A Minimum Viable Product (MVP) is the most pared down version of a product that can still be released in order to test the ideas, in this article we explore two examples of a MVP in the urban realm; the New York City Plaza Program and Open Field at the Walker Art Centre, Minnesota. These projects show that policy creators can also act in a bottom-up way by testing ideas quickly and iteratively.
“A minimum viable product is the most efficient, minimum product or service that can be developed to test a hypothesis about how users will interact with the innovation.” The aim of working with a MVP is to test ideas and solve potential problems early on, aiding the process of learning instead of waiting till the end of the design process.
Both projects started with a problem and had a potential solution which needed to be tested. In the case of the New York City Plaza Program, the problem was that the streets made up 25% of the city, yet there was a lack of places for people to sit, rest and socialise, having conducted surveys the New York City Department of Transportation found this lack of seating was an issue – they knew that people in the city needed and wanted more places to sit and rest. For Open Field, at the Walker Arts Centre, the question was what to do with an empty field after development was postponed due to the recession, their hypothesis was that visitors to the gallery could be engaged in a more social way with the artists and the institution.
These hypothesis were then tested with a pilot project. In New York, they transformed Times Square into a series of temporary pedestrian plazas, literally done overnight, simply using paint and planters and lawn chairs as a last minute addition. Open Field was also started with little investment and simple tools, they used physical methods like creating the space by adding shaded spots, a stage area and a tool shed and along with digital tools like creating a website and google calendar. Both were done using simple materials with little investment.
Key to this methodology is creating a build-measure-learn feedback loop and a metric created in order to measure the results. The Times Square pilot chose to measure the success using data where the information collected showed that the plazas were better for mobility, safety, business and traffic, for example pedestrian injuries were down by 35% and 5 new flagship stores opened. They also discovered surprising reactions like how quickly people adapted and the way the plastic chairs became a talking point for the summer. At Open Field they chose to measure the impact by the expression of sentiment instead of the number of people that attended the activities. They tested methods of engagement, for example they realised waiting for people to come up with ideas wasn’t working so they created a range of activities to stimulate and encourage people to come up with their own ideas. The build-measure-learn loop encourages ideas to be ‘pivoted’ or changed when they’re not working.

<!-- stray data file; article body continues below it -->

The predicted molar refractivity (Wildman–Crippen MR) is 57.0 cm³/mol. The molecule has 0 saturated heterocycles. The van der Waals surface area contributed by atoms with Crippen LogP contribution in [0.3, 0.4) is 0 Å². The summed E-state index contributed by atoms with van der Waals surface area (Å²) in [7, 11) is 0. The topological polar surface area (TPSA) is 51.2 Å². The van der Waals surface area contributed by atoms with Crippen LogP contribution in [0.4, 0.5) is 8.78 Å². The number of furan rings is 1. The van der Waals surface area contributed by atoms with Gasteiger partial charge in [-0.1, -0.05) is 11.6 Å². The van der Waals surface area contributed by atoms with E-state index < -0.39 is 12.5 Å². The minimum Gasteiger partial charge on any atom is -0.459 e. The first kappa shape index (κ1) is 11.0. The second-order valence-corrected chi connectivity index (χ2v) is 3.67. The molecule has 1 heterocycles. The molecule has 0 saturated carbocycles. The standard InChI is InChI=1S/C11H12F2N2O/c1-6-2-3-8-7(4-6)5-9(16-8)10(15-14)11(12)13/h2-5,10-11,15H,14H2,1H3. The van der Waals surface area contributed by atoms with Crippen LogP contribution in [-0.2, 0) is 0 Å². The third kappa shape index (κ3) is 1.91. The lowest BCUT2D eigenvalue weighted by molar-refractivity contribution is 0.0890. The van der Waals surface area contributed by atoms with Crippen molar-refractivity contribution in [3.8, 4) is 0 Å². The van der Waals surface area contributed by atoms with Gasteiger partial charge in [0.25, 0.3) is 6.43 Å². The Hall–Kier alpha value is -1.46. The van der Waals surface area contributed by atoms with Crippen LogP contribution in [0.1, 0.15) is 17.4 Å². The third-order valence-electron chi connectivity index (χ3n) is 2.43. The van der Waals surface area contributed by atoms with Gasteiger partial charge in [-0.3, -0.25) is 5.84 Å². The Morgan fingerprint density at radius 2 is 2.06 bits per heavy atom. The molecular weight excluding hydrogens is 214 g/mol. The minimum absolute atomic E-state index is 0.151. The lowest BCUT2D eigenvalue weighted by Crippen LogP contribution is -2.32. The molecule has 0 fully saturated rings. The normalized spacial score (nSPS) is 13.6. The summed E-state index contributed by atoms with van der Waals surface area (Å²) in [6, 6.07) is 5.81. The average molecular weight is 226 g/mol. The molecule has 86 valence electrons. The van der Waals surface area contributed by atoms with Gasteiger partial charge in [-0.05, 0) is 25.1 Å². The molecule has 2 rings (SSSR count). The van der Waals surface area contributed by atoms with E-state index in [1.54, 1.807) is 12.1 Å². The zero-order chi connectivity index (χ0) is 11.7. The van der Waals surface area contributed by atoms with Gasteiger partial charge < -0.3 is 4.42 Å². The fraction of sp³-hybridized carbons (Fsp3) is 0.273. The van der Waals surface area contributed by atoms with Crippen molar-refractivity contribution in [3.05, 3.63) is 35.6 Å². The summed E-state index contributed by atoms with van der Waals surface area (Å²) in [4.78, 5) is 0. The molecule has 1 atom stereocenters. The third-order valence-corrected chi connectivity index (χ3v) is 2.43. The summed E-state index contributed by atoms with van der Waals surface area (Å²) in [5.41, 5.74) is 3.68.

The final element of the MVP approach is creating a management model, allowing the project to be scaled up when a successful model is found. In the Time Square development the policy makers partnered with local groups that would be responsible for the maintenance of the spaces and through the program’s success the plazas have become permanent and have since been redesigned by Snohetta, similar pilot projects have been replicated across New York and other cities have started similar initiatives. At Open Field, the success has meant it’s repeated every year and has become a space for the community, Walker Arts Centre and artists to test ideas. A particularly successful example is The Internet Cat Video Festival which brought an unexpectedly large audience and is now a global touring festival.
Both these projects show how possible a MVP can be in the urban realm; identifying the issues in our cities and testing solutions quickly and cheaply. They allow a proposal to be tested in the real world, with little financial cost and create an interaction with the public that is vital for the positive development of our urban spaces. Particularly with the Times Square project, it is conceivable that the reaction to a permanent development, closing of the entire area and causing major traffic delays would have caused an uproar. But by piloting the project, people could adapt and be more accepting of the changes. The benefits of a MVP are not just the reduced risk, cost and scalability but also the focus on the end users, letting them direct and influence the project. It’s a move towards a more proactive model.